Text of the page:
I think a lot about what it meant to grow up idealizing my future husband. Recently, I sat with a friend and we spoke about how similar our childhoods were. We are both women and grew up conservative christian; on top of that we are also pastor’s kids. The list of things we both began to recall about “nuestro futuro esposo,” felt too familiar, too achingly familiar.
The list of this future husband went something like this…
Un hombre de Dios.
Hijo de pastores.
Virgen, that he waited for me as I waited for him.
Que no venga de una famlia con padres divorciados.
I was supposed to aspire to be his ayuda y donia. Mi mami would tell me, with such hope in her eyes that she prayed for him, desde el dia que yo nací.
Imagine growing up, being told your aspirations and your family’s aspirations relied on your marriage to an hombre de valor, un hombre de Dios. I even went to conferences, where I prompted to list what I wanted in a man and was encouraged to pray for this imaginary man. I could not exist without someone jamming matrimony down my throat.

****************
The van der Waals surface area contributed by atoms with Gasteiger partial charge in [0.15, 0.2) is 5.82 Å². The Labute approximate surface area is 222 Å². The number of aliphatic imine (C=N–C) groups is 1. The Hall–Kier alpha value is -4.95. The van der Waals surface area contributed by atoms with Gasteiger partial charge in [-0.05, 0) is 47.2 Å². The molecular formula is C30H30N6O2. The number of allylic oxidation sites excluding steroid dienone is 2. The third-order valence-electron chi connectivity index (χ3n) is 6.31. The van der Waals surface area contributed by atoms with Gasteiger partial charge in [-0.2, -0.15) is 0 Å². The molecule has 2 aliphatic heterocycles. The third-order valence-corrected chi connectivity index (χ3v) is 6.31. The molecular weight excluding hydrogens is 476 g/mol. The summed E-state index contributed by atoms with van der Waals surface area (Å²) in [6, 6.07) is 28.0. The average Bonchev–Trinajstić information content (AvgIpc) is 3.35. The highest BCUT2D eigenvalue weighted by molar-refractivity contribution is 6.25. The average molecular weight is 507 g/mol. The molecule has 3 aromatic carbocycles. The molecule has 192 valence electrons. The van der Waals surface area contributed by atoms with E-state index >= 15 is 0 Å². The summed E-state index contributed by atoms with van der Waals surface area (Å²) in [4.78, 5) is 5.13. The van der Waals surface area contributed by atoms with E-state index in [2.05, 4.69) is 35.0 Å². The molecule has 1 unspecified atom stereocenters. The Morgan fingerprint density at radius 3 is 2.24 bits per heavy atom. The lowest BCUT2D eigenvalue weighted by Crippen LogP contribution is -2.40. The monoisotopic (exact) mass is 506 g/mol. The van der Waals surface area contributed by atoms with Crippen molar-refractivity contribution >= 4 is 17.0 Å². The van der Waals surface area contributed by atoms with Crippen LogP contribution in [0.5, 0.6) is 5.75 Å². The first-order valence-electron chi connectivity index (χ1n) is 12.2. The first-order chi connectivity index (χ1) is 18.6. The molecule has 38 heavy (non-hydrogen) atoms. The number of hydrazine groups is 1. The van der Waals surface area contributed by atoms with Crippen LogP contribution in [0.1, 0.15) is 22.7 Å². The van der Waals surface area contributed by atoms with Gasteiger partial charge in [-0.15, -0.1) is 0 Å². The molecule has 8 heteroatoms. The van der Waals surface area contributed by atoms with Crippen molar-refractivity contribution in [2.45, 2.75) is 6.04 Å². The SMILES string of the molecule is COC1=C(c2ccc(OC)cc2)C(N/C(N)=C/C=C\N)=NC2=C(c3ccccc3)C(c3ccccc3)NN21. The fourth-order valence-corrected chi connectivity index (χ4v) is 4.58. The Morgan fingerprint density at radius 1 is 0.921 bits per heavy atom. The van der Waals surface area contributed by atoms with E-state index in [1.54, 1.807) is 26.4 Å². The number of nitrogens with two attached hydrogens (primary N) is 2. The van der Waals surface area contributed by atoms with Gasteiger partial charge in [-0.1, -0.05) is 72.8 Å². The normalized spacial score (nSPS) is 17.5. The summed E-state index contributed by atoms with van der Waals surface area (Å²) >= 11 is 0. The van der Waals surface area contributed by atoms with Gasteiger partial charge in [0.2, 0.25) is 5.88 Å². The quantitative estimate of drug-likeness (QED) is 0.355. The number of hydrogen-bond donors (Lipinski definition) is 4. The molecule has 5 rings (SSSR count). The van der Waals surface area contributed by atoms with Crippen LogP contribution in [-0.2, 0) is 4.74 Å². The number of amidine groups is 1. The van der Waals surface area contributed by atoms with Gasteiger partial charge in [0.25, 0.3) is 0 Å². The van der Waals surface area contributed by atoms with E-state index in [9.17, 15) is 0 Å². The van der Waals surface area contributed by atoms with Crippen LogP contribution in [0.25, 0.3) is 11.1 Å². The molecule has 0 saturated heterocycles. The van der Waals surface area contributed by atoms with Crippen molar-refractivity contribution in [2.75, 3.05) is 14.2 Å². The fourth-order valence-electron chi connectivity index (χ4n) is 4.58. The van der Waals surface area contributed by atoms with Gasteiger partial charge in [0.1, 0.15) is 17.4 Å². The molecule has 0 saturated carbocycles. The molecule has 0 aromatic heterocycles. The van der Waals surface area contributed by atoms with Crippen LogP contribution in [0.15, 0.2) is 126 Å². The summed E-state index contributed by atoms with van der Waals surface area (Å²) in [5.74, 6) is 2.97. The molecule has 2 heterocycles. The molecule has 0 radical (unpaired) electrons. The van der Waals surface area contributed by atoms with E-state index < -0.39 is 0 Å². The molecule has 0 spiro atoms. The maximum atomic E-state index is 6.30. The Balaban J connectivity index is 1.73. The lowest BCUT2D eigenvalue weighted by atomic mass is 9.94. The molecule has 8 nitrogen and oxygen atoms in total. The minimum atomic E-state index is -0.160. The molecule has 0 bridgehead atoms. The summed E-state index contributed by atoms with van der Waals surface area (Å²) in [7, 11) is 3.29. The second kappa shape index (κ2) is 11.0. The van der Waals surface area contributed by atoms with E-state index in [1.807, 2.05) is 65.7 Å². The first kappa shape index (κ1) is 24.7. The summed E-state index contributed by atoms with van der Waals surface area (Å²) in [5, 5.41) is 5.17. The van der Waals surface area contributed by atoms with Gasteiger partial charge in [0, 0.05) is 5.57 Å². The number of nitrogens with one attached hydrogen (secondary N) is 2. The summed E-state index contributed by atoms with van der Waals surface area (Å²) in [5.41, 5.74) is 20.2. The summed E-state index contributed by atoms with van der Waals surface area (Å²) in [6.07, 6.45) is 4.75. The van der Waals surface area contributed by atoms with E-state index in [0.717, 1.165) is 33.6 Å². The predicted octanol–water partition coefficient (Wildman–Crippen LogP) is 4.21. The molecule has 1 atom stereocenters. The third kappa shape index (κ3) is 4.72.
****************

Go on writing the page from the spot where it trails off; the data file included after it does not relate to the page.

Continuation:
The more I think about that, the more I am angry that I was not even allowed to leave my parent’s house on my own. I was only allowed to leave unless I had a husband who would take care of me.
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